Good Tythings

15th April 2024

Erin LynchErin Lynch

Cherry-picked stories of progress and innovation in the fight against climate change.

Encouraging trends

Community-driven innovation

  • Drought resistant wall built built by small Indian farming community yielding incredible results

    In 2022, hundreds of villagers in Surajpura, Rajasthan built a 15ft, mile-long mud bulwark and trench to prevent rainwater run-off, and channel water to drought-prone farms. One year later, it passed its first test, and since then it has enabled the farms to operate for the first time in two decades. Wildlife is thriving and villagers who left to find work have returned to their farms.

  • Wiltshire farm to launch the largest grassland rewilding project in southern England

    In the face of falling profits and unpredictable climate, this spring, Lower Pertwood farm in the Salisbury Plain began a remarkable transformation towards nature-based farming and biodiversity renewal. The Pertwood Project will introduce low-density grazing with pigs and cattle alongside other interventions such as adding green hay and brash piles to promote seed dispersal to try and restore the flower-rich chalk grassland and foster biodiversity. By reducing reliance on fertilisers and machinery, the farm expects to cut costs significantly while generating income through the sale of organic beef and pork, as well as potential future revenues from carbon and biodiversity credits. The project is made financially viable by the government's countryside stewardship scheme.

Positive policy

  • EU ministers approve groundbreaking deal to compensate victims and hold polluters accountable

    Last week, EU ministers approved a deal that would enable victims whose health has been affected by illegal pollution to be compensated. The Industrial Emissions Directive (IED) has been applauded by ClientEarth, who hope that if the deal is implemented effectively, will help boost compliance, reduce pollution, and ensure that affected individuals stand a chance to seek justice in court.

  • University of Cambridge halts fossil fuel funding

    The University of Cambridge has temporarily stopped accepting donations from fossil fuel companies, setting a new standard for environmental responsibility in higher education. The decision comes after a wave of protests over the past few years. An independent report commissioned by the University found that no fossil fuel companies aligned with its net-zero emissions target for 2038. The University previously received £19.7m from oil giants BP and Shell between 2016 and 2023.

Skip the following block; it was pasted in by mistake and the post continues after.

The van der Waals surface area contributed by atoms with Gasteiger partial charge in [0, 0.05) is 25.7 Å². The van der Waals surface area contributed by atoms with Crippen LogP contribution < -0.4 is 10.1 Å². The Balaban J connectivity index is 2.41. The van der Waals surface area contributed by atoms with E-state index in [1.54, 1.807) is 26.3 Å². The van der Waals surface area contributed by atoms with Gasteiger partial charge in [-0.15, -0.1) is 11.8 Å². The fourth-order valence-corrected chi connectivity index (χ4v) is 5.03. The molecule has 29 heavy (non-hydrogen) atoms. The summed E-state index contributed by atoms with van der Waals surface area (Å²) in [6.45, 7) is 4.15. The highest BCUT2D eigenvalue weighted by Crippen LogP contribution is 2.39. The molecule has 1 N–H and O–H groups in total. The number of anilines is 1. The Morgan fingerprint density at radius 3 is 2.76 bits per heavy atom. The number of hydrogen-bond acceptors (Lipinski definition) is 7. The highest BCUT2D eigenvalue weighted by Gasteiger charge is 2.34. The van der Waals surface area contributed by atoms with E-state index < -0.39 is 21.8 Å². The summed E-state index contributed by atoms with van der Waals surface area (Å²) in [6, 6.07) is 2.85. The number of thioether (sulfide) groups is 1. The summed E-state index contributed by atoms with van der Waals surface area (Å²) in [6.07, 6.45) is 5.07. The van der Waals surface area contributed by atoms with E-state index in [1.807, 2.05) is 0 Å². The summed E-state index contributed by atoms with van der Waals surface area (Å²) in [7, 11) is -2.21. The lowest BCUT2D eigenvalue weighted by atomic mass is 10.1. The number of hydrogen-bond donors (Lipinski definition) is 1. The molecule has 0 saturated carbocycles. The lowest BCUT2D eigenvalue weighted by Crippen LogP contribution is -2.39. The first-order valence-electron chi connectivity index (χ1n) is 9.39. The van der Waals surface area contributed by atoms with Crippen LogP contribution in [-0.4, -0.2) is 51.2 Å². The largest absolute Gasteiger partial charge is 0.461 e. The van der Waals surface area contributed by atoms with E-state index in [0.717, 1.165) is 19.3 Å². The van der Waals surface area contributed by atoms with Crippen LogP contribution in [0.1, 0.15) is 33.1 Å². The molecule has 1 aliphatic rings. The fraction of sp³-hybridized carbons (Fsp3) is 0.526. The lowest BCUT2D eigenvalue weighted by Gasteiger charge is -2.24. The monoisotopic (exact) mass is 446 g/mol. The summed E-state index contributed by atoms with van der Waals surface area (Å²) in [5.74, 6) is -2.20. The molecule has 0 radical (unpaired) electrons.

• Under pressure UK government announces ‘Water Restoration Fund’

    After facing the biggest protests in decades last week, the UK government has allocated £11m to ‘The Water Restoration Fund’, a new initiative for environmental restoration projects in areas affected by sewage pollution.

    The money, which is collected from fines levied against sewage-spilling water companies, will be made available to community action groups, farmers, and landowners. Critics call the fund ‘a drop in the ocean’ — with water companies estimating themselves that it will take £60b of investment to fix the sewage crisis.

  • US makes monumental pledge to protect millions from ‘forever chemicals’ in drinking water

    The US Environmental Protection Agency announced a $1b investment through President Biden’s Investing in America programme to address PFAS in drinking water. The investment represents the first-ever national, legally enforceable drinking water standard intended to protect communities from harmful per-and polyfluoroalkyl substances (PFAS), also known as ‘forever chemicals.’ It is estimated the measure will reduce PFAS exposure for approximately 100 million people, prevent thousands of deaths, and reduce tens of thousands of serious illnesses.

Innovation in tech

  • Breakthrough: Danish scientists create meat-like protein fibres from algae

    Danish researchers have developed a method to produce meat-like protein fibres using sustainable cyanobacteria (blue-green algae) by inserting genes that make the algae create fibrous protein strands resembling meat texture. With further work, it’s hoped technology could become the ultimate way to make protein for plant-based meats and cheeses.

  • ‘Cooling Paint’ helps cities manage rising temperatures

    ‘Cool paint coatings’ could help cities feel up to 1.5c cooler according to a new study by researchers at Nanyang Technological University (NTU). The first-of-its-kind study achieved impressive results during a two-month period in a trial area of the city. The paint may provide a ‘minimally intrusive solution for urban cooling’ — a quick, cheap and easy way to combat some of the effects of increasing heat waves.